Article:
"Milled fit for trowsers": toward a fuller['s] understanding of cloth finishing in the mid-Atlantic from 1790 to 1830

West, Eliza
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University of Delaware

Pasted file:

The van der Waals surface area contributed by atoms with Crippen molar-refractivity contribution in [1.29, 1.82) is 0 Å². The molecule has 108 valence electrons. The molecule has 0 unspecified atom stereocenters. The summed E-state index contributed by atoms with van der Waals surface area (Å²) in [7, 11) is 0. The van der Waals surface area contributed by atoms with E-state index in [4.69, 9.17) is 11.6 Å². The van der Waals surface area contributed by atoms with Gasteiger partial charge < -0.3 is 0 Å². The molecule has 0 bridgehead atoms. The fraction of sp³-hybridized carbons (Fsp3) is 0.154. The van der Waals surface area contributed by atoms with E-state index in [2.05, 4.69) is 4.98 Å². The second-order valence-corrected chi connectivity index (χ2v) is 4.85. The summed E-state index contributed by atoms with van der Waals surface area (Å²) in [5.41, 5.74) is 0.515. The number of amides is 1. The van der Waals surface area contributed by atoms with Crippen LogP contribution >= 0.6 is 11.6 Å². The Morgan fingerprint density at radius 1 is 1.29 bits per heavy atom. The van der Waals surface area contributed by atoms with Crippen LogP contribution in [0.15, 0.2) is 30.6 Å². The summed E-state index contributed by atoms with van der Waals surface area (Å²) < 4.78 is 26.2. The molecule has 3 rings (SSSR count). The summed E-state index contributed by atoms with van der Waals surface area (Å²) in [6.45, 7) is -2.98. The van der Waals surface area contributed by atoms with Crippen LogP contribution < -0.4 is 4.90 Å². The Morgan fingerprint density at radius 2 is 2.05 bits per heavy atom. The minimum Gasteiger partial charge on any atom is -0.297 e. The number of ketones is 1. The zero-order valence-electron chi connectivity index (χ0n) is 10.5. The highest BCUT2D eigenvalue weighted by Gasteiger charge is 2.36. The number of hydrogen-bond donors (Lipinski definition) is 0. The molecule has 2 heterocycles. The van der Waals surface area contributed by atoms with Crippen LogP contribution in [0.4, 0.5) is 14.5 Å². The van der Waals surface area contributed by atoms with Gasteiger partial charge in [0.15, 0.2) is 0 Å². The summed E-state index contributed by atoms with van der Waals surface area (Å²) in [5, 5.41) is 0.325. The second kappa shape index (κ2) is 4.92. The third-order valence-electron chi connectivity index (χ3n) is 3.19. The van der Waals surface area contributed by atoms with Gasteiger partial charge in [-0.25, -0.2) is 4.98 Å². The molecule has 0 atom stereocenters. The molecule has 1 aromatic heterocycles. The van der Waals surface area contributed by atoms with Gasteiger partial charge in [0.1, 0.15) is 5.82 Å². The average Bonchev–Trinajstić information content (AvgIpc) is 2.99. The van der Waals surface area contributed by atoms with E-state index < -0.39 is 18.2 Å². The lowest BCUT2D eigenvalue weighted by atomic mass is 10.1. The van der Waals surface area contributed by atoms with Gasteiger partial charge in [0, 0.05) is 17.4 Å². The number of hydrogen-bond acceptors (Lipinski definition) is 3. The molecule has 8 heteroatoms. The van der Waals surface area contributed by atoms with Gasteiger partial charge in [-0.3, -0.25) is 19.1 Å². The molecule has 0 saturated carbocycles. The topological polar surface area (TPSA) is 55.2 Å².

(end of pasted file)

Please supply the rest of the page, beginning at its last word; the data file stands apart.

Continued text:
Woolen cloth was a staple in the wardrobes of late-eighteenth- and early-nineteenth-century Americans. Whether imported or domestically produced, this cloth went through a series of finishing processes after it was woven, to give it the properties desirable for garments or other uses. During this period in the mid-Atlantic, cloth finishing was typically carried out by craftspeople known as fullers at water-powered fulling mills. The trade of cloth finishing makes use of the inherent properties of wool fiber and can transform both the look and function of woolen cloth in a wide variety of ways. This thesis places the work of fullers into physical, social, and technological context. It explores the role of fulling in the production of cloth and the skills and knowledge which belonged to American country fullers. Throughout, it forefronts the challenges historians face in seeking to understand deeply tactile crafts such as woolen finishing, and posits a solution to this problem in the form of making. This thesis explains the changes which finishing produced in woolen cloth and demonstrates that the knowledge which fullers possessed in both their hands and their minds allowed them to transform cloth into a wide range of different functional textiles.